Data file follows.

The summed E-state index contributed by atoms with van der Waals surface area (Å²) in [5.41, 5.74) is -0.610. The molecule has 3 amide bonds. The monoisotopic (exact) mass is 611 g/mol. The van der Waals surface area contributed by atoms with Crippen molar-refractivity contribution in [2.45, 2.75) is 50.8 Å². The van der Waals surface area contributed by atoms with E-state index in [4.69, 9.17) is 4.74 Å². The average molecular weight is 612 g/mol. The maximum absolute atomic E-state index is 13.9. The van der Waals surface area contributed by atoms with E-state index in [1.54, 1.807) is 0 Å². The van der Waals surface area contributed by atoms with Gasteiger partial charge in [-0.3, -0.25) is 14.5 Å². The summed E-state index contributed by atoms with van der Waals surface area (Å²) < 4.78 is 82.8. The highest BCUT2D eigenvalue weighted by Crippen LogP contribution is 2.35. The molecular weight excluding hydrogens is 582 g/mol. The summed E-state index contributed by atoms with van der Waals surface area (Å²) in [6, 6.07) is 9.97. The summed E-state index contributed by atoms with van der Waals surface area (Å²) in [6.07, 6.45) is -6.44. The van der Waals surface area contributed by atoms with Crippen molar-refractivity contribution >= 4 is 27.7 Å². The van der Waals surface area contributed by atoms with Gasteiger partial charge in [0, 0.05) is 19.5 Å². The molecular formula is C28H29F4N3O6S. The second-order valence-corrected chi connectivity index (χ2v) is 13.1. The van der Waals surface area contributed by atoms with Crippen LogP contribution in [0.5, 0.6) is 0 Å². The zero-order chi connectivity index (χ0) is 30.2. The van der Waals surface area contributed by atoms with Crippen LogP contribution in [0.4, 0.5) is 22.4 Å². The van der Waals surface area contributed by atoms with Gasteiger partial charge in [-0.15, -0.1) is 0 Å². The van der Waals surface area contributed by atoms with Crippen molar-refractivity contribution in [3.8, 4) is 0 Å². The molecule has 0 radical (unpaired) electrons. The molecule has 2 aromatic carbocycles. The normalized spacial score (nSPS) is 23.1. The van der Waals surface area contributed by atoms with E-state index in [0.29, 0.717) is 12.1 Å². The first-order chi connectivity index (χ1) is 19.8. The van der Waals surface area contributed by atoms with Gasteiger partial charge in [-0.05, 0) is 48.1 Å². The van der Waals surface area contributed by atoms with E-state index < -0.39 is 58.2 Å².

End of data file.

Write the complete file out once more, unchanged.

The summed E-state index contributed by atoms with van der Waals surface area (Å²) in [5.41, 5.74) is -0.610. The molecule has 3 amide bonds. The monoisotopic (exact) mass is 611 g/mol. The van der Waals surface area contributed by atoms with Crippen molar-refractivity contribution in [2.45, 2.75) is 50.8 Å². The van der Waals surface area contributed by atoms with E-state index in [4.69, 9.17) is 4.74 Å². The average molecular weight is 612 g/mol. The maximum absolute atomic E-state index is 13.9. The van der Waals surface area contributed by atoms with E-state index in [1.54, 1.807) is 0 Å². The van der Waals surface area contributed by atoms with Gasteiger partial charge in [-0.3, -0.25) is 14.5 Å². The summed E-state index contributed by atoms with van der Waals surface area (Å²) < 4.78 is 82.8. The highest BCUT2D eigenvalue weighted by Crippen LogP contribution is 2.35. The molecular weight excluding hydrogens is 582 g/mol. The summed E-state index contributed by atoms with van der Waals surface area (Å²) in [6, 6.07) is 9.97. The summed E-state index contributed by atoms with van der Waals surface area (Å²) in [6.07, 6.45) is -6.44. The van der Waals surface area contributed by atoms with Crippen molar-refractivity contribution >= 4 is 27.7 Å². The van der Waals surface area contributed by atoms with Gasteiger partial charge in [0, 0.05) is 19.5 Å². The molecular formula is C28H29F4N3O6S. The second-order valence-corrected chi connectivity index (χ2v) is 13.1. The van der Waals surface area contributed by atoms with Crippen LogP contribution in [0.5, 0.6) is 0 Å². The zero-order chi connectivity index (χ0) is 30.2. The van der Waals surface area contributed by atoms with Crippen LogP contribution in [0.4, 0.5) is 22.4 Å². The van der Waals surface area contributed by atoms with Gasteiger partial charge in [-0.15, -0.1) is 0 Å². The van der Waals surface area contributed by atoms with Crippen molar-refractivity contribution in [3.8, 4) is 0 Å². The molecule has 0 radical (unpaired) electrons. The molecule has 2 aromatic carbocycles. The normalized spacial score (nSPS) is 23.1. The van der Waals surface area contributed by atoms with E-state index in [0.29, 0.717) is 12.1 Å². The first-order chi connectivity index (χ1) is 19.8. The van der Waals surface area contributed by atoms with Gasteiger partial charge in [-0.05, 0) is 48.1 Å². The van der Waals surface area contributed by atoms with E-state index < -0.39 is 58.2 Å².